Southern Miss’ McNelis remains strong during battle with lung cancer

Published 10:55 am Monday, October 2, 2023

By Robert Greenough
Southern Miss Athletics

HATTIESBURG — Southern Miss women’s basketball head coach Joye Lee-McNelis remains #McNelisStrong following the diagnosis that her stage 4 lung cancer, adenocarcinoma, has recurred.

Entering her 20th year at the helm of Lady Eagle basketball, McNelis has no plans on taking a backseat in coaching as Southern Miss looks to defend its Sun Belt Conference regular season title.

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“I am truly blessed to have my family and many prayer warriors that have impacted my life in a great way,” McNelis said. “I believe that with God’s help and His gifts of strength, that I can push through and be an example for many others. It is important to me to demonstrate to my players that life is going to throw us curveballs sometimes, but you’ve always got to show up and hit them. After my diagnosis, I had a conversation with our team and promised them that I would not sell them short and that I plan to be with them every step of the way in the same way they are with me.”

On Aug. 14, a PET scan revealed areas of activity in McNelis’ lung. The nodules discovered in the scan were attached to one of her ribs directly over her heart, and surgery was needed to biopsy them.

During the excisional biopsy, doctors discovered other microscopic spots that were not detected radiographically on her original scans.

Doctors believed the spots on her pleura surface (the layers of tissue that protect the lungs) to be a late metastatic reoccurrence of her adenocarcinoma, that is, the same cancer as before, but in a different location.

Foundation one scans confirmed the doctor’s hypothesis. The nodules biopsied contained the same EGFR Exon 19 deletion mutations as before. After this news, McNelis and her husband Dennis, traveled to The University of Texas’ MD Anderson Cancer Center in Houston, Texas, for recommendations on her next steps.

While there were drug trials available, MD Anderson’s oncology staff recommended McNelis return home for additional treatments on top of what she was already using. Prior to this diagnosis, McNelis took Tagrisso for targeted therapy of her mutated genes which are causing her lung cancer.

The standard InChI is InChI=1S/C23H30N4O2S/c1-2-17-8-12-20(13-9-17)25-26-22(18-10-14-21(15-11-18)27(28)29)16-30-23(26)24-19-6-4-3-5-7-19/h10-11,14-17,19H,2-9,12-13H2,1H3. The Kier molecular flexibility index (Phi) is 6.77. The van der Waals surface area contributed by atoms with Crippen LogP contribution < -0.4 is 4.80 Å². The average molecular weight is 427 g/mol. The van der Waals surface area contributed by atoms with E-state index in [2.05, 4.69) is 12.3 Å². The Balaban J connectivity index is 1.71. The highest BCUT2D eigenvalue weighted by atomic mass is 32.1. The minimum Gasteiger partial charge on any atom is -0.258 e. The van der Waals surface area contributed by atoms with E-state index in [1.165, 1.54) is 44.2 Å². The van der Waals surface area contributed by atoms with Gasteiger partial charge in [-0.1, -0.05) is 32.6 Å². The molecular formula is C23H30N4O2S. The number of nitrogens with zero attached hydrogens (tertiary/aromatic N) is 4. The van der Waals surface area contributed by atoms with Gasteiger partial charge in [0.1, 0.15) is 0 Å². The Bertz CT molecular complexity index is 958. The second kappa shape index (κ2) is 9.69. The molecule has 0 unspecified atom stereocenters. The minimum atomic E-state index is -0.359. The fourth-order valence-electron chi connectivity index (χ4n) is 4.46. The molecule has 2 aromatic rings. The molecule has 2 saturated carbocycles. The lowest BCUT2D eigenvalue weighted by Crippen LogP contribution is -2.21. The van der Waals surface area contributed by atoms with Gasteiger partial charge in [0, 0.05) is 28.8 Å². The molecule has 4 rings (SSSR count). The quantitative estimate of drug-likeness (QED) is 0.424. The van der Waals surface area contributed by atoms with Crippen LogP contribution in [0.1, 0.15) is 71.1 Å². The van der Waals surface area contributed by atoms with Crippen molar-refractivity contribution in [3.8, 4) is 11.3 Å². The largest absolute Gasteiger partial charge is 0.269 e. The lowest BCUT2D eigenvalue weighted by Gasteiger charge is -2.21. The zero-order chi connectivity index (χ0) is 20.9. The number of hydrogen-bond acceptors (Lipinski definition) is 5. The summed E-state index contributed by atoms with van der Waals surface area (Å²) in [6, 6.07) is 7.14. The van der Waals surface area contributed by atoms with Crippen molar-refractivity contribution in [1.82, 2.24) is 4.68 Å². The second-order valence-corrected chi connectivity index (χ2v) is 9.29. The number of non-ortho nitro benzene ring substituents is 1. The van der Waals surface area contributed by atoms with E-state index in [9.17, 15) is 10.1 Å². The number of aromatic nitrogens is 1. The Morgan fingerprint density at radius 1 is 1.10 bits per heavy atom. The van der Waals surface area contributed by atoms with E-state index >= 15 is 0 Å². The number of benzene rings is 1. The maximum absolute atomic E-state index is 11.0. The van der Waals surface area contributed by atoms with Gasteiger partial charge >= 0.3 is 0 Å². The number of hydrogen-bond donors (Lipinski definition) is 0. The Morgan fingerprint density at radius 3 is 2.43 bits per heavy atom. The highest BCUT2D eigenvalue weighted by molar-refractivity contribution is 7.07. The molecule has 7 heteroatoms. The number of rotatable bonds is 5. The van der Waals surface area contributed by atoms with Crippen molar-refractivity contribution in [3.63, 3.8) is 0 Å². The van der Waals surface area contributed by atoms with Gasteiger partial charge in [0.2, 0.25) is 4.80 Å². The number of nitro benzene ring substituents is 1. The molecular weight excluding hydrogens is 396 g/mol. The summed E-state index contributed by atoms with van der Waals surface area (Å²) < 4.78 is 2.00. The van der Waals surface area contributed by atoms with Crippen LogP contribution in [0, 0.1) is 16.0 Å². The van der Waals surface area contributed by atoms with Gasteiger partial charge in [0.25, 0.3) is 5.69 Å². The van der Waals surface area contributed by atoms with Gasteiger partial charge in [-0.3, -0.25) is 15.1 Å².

McNelis has already undergone the first of four treatment cycles and has responded well. She and her doctors have the next treatment scheduled for Oct. 11, and all four treatments are being done in Hattiesburg at the Forrest Health Cancer Center. The remaining treatments are expected to run through late November.

After four rounds of treatment, doctors hope that a subsequent PET scan will indicate no new activity in her problem areas. Once this has happened, McNelis will then enter ‘maintenance’ and would be able to discontinue chemotherapy. She would still take Tagrisso and Keytruda and would begin the next step in her process.

This is McNelis’ third battle with this same cancer after doctors originally discovered it in 2017, which ended with the removal of her lungs’ upper left lobe. The same adenocarcinoma recurred in 2020, this time in the pleura surface of her left lung. After this discovery, she began treatment with Tagrisso and doctors believed the cancer was in remission until her PET scan on Aug. 14.

McNelis asks for nothing more than prayers for herself and has partnered with the Hospital Patient Navigation Program at Forrest General Hospital to provide assistance to other cancer patients in need. For more information, go to and select the “Coach McNelis Fund” from the dropdown menu.

“As I have gone through this battle with cancer, I have learned about so many other people in our community that have no way to get to their treatments,” McNelis said. “It is important to me that we raise funds to help them in their fight against cancer. I know of a gentleman who is 91 years old that drives one hour to his treatment and returns home. He has no family or anyone else to assist him in his travels and he is not alone in having this problem. That is why the Navigation Program is so dear to my heart. It can benefit these individuals and many others. It is important that we let these cancer patients know that they are not in this fight alone.”

Southern Miss will host its annual Lung Cancer Awareness game against Ole Miss on Saturday, Dec. 2, to raise awareness and funds for lung cancer patients and the Navigation Program.

McNelis also serves as the Sun Belt Conference’s Captain to the Women’s Basketball Coaches Association (WBCA) and the WBCA’s Kay Yow Cancer Fund Initiative. Since its inception in 2007, the Kay Yow Cancer Fund has awarded more than $8 million dollars to support life-saving cancer research and underserved programs that provide access to quality cancer healthcare.

The Fund’s largest fundraising initiative is Play4Kay, which allows women’s basketball teams across the country to designate games in which to raise funds for the Kay Yow Cancer Fund. Southern Miss will host its Play4Kay game on Feb. 1, against Louisiana-Lafayette.

You can donate to the Kay Yow Cancer Fund on behalf of Coach McNelis today by going to